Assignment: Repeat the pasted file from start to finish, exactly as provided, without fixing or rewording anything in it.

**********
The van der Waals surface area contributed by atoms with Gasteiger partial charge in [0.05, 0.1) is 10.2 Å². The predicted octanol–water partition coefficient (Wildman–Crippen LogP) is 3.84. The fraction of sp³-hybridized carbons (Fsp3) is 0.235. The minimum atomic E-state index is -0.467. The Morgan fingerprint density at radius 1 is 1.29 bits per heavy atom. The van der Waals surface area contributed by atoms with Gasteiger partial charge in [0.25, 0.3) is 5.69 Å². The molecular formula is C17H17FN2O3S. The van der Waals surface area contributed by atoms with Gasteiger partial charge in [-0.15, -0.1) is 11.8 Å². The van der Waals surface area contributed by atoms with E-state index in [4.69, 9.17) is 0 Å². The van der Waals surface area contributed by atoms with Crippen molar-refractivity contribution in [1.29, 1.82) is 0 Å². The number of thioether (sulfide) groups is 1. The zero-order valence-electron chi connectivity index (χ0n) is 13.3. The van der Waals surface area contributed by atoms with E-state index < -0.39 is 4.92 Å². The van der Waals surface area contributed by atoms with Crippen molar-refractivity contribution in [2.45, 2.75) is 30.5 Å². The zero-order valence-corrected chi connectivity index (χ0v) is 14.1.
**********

The van der Waals surface area contributed by atoms with Gasteiger partial charge in [0.05, 0.1) is 10.2 Å². The predicted octanol–water partition coefficient (Wildman–Crippen LogP) is 3.84. The fraction of sp³-hybridized carbons (Fsp3) is 0.235. The minimum atomic E-state index is -0.467. The Morgan fingerprint density at radius 1 is 1.29 bits per heavy atom. The van der Waals surface area contributed by atoms with Gasteiger partial charge in [0.25, 0.3) is 5.69 Å². The molecular formula is C17H17FN2O3S. The van der Waals surface area contributed by atoms with Gasteiger partial charge in [-0.15, -0.1) is 11.8 Å². The van der Waals surface area contributed by atoms with E-state index in [4.69, 9.17) is 0 Å². The van der Waals surface area contributed by atoms with Crippen molar-refractivity contribution in [1.29, 1.82) is 0 Å². The number of thioether (sulfide) groups is 1. The zero-order valence-electron chi connectivity index (χ0n) is 13.3. The van der Waals surface area contributed by atoms with E-state index < -0.39 is 4.92 Å². The van der Waals surface area contributed by atoms with Crippen molar-refractivity contribution in [2.45, 2.75) is 30.5 Å². The zero-order valence-corrected chi connectivity index (χ0v) is 14.1.